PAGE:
The Global Initiative To Combat Nuclear Terrorism (GICNT)
The Global Initiative to Combat Nuclear Terrorism was initiated by US former president Bush and former Russian president Putin in 2006. It will build the capacity of willing partner nations to combat the global threat of nuclear terrorism. This cooperation will include efforts to:
- Improve accounting, control, and physical protection of nuclear material and radioactive substances, as well as security of nuclear facilities;
- Detect and suppress illicit trafficking or other illicit activities involving such materials, especially measures to prevent their acquisition and use by terrorists;
- Respond to and mitigate the consequences of acts of nuclear terrorism;
- Ensure cooperation in the development of technical means to combat nuclear terrorism;
- Ensure that states take all possible measures to deny safe haven to terrorists seeking to acquire or use nuclear materials; and
- Strengthen respective national legal frameworks to ensure the effective prosecution of, and the certainty of punishment for, terrorists and those who facilitate such acts.
U.N. Security Council Resolution 1540
On April 2004, the U.N. Security Council adopted Resolution 1540. It requires states to enact and enforce national legal and regulatory measures to prevent proliferation of weapons of mass destruction, their delivery systems, and related materials, as well as establish financial controls to prevent the financing of such transactions.
UN Security Council Resolution 1673 (2006), adopted by the security council at its 5429th meeting, on April 17, 2006, S/RES/1673 (2006), distribution on April 27, 2006. Resolution 1673 (2006) extends the mandate of the 1540 committee, which was established by resolution 1540 on non-state actors and weapons of mass destruction (WMD), adopted on April 2004.
The International Convention for The Suppression Of Acts Of Nuclear Terrorism
In 2005, the U.N. General Assembly adopted the International Convention for the suppression of acts of nuclear terrorism. It provides a legal basis for international cooperation in the investigation, prosecution, and extradition of those who commit terrorist acts involving radioactive materials or a nuclear device.
U.N. Convention on the Physical Protection of Nuclear Material
In 2005, the U.N. Convention on the Physical Protection of Nuclear Material was amended to create a legal obligation to secure nuclear materials in storage and during transport, and to criminalize acts of sabotage against civilian nuclear facilities.
IAEA Nuclear Security Program
In 2002, the IAEA’s Nuclear Security Program was established to assist member states with improving the safety and security of nuclear and radiological materials.
IAEA Committee On Safeguards And Verification
In 2005, the IAEA established its Committee on Safeguards and Verification to explore ways to strengthen the ability of the IAEA to monitor and enforce compliance with the nuclear non-proliferation treaty.
The Global Partnership Against The Spread Of Weapons Of Mass Destruction
At the G-8 Summit held at Kananaskis in 2002, the Global Partnership Against the Spread of Weapons of Mass Destruction was established to seek additional resources and partners for non-proliferation, disarmament, counter-proliferation, and nuclear safety projects in Russia and other former Soviet states. Partnership donors have pledged $17 billions toward their set target of $20 billions.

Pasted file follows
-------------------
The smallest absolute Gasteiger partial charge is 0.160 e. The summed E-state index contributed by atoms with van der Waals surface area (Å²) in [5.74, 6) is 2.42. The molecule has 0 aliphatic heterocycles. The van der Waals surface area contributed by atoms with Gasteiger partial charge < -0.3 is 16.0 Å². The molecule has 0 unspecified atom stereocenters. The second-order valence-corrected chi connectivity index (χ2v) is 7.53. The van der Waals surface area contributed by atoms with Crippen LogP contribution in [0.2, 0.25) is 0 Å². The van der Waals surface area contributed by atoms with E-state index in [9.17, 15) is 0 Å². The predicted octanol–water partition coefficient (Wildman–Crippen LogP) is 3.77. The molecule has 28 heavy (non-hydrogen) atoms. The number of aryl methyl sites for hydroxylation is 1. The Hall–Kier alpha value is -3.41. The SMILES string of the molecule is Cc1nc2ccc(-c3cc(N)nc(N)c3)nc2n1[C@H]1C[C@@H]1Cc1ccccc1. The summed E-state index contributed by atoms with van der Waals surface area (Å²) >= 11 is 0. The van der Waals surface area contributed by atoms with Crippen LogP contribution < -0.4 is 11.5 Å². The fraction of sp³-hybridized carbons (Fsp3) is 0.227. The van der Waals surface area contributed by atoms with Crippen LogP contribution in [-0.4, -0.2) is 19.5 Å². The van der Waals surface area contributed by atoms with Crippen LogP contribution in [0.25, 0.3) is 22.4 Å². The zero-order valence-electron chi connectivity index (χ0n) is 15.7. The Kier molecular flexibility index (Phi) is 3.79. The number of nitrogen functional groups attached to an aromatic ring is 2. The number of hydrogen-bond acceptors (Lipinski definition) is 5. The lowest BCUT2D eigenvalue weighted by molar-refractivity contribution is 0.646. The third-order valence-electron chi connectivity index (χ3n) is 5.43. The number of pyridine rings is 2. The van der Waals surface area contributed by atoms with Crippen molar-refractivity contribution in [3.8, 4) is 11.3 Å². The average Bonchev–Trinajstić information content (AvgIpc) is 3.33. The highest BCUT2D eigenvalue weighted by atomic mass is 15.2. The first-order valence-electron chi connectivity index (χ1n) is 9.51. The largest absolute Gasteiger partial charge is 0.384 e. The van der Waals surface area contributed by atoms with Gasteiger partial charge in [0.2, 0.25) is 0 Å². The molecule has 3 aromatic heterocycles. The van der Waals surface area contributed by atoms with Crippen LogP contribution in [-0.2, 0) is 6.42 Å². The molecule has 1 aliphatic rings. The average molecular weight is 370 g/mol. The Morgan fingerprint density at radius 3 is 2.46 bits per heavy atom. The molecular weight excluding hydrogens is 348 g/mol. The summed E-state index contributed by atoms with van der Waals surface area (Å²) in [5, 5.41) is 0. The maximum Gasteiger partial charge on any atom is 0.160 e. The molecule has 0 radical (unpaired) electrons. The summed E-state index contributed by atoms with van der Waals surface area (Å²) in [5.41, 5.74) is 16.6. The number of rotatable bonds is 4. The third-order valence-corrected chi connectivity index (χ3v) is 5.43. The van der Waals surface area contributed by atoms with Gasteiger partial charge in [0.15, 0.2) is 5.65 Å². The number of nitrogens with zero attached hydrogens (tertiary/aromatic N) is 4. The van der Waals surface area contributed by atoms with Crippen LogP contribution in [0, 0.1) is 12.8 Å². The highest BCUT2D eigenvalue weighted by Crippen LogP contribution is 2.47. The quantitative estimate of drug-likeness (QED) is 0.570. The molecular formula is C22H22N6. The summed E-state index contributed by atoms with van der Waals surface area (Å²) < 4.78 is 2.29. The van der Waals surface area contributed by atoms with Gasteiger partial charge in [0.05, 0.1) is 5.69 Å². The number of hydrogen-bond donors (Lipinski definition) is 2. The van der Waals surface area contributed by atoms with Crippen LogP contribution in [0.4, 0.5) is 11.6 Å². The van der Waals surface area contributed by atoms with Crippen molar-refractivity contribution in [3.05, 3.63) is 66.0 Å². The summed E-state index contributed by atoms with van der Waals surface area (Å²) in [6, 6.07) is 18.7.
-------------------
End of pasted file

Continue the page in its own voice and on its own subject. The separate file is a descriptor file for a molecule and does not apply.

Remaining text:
Proliferation Security Initiative (PSI)
Bush Administration launched the Proliferation Security Initiative (PSI) on May 31, 2003 as a robust way forward to prevent the spread of weapon of mass destruction, their delivery system and related material. The focus was on interdiction, due to the fear of rapid growth in states and groups pursuing WMD programs, worries of an expanding nexus between weapons of mass destruction and terrorism, and gaps in the existing non-proliferation architecture. The authorities claimed that the PSI would evolve to the point where it “will shut down the ability of persons, companies, or other entities to engage in this deadly trade.”
Global Threat Reduction Initiative (GTRI)
In 2004, the Global Threat Reduction Initiative was launched to accelerate efforts to identify, secure, remove, and facilitate the disposition of high risk vulnerable nuclear and radiological materials around the world.
International Radioactive Source Controls (IRSC)
The U.S. Government has enhanced import and export controls of risk-significant radioactive sources, consistent with the International Atomic Energy Agency’s Code of Conduct on the Safety and Security of Radioactive Sources, in coordination with the G-8 industrialized countries through the G-8 Nuclear Safety and Security Working Group, and in meetings of supplier countries.
The demand and supply scenario between the potential buyers as non-state-actors and suppliers as black market or rogue states have fuelled the threats and repercussions for the world.
The high rate of recorded incidences of illicit trafficking and theft of nuclear related material has further added worries of likelihood of nuclear terrorism in the future.
The potential demand for WMDs by non-state-actors has raised the concerns and stakes for the international community. The global response to curb these threats shows that the potential threat is real and cannot be discarded.
There is still a lot to do to enhance the safety, checks and balances, strict laws at national as well as international levels, and security of the nuclear installations throughout the world so that terrorists’ hands cannot reach any kind of nuclear materials. It is high time that technologically mature states help the newly born nuclear states in this regard, which is only possible by mutual cooperation.
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